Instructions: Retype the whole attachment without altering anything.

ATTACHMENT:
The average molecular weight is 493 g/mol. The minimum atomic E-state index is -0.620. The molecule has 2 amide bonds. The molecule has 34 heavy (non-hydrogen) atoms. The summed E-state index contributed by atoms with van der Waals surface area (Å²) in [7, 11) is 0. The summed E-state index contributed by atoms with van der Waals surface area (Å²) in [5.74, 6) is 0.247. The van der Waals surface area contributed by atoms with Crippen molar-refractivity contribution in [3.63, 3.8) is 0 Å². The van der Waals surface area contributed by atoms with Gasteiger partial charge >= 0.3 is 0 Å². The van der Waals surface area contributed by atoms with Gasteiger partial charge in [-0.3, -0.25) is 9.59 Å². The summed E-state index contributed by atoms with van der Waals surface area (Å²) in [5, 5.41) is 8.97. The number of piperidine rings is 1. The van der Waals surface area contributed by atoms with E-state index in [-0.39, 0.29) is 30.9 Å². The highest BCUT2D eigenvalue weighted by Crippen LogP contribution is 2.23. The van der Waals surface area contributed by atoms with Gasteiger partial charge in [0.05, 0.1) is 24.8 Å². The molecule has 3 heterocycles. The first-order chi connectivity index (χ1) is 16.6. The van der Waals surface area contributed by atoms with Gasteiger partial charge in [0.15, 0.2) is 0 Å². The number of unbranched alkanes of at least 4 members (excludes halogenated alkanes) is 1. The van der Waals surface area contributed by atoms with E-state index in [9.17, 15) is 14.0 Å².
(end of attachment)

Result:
The average molecular weight is 493 g/mol. The minimum atomic E-state index is -0.620. The molecule has 2 amide bonds. The molecule has 34 heavy (non-hydrogen) atoms. The summed E-state index contributed by atoms with van der Waals surface area (Å²) in [7, 11) is 0. The summed E-state index contributed by atoms with van der Waals surface area (Å²) in [5.74, 6) is 0.247. The van der Waals surface area contributed by atoms with Crippen molar-refractivity contribution in [3.63, 3.8) is 0 Å². The van der Waals surface area contributed by atoms with Gasteiger partial charge >= 0.3 is 0 Å². The van der Waals surface area contributed by atoms with Gasteiger partial charge in [-0.3, -0.25) is 9.59 Å². The summed E-state index contributed by atoms with van der Waals surface area (Å²) in [5, 5.41) is 8.97. The number of piperidine rings is 1. The van der Waals surface area contributed by atoms with E-state index in [-0.39, 0.29) is 30.9 Å². The highest BCUT2D eigenvalue weighted by Crippen LogP contribution is 2.23. The van der Waals surface area contributed by atoms with Gasteiger partial charge in [0.05, 0.1) is 24.8 Å². The molecule has 3 heterocycles. The first-order chi connectivity index (χ1) is 16.6. The van der Waals surface area contributed by atoms with Gasteiger partial charge in [0.15, 0.2) is 0 Å². The number of unbranched alkanes of at least 4 members (excludes halogenated alkanes) is 1. The van der Waals surface area contributed by atoms with E-state index in [9.17, 15) is 14.0 Å².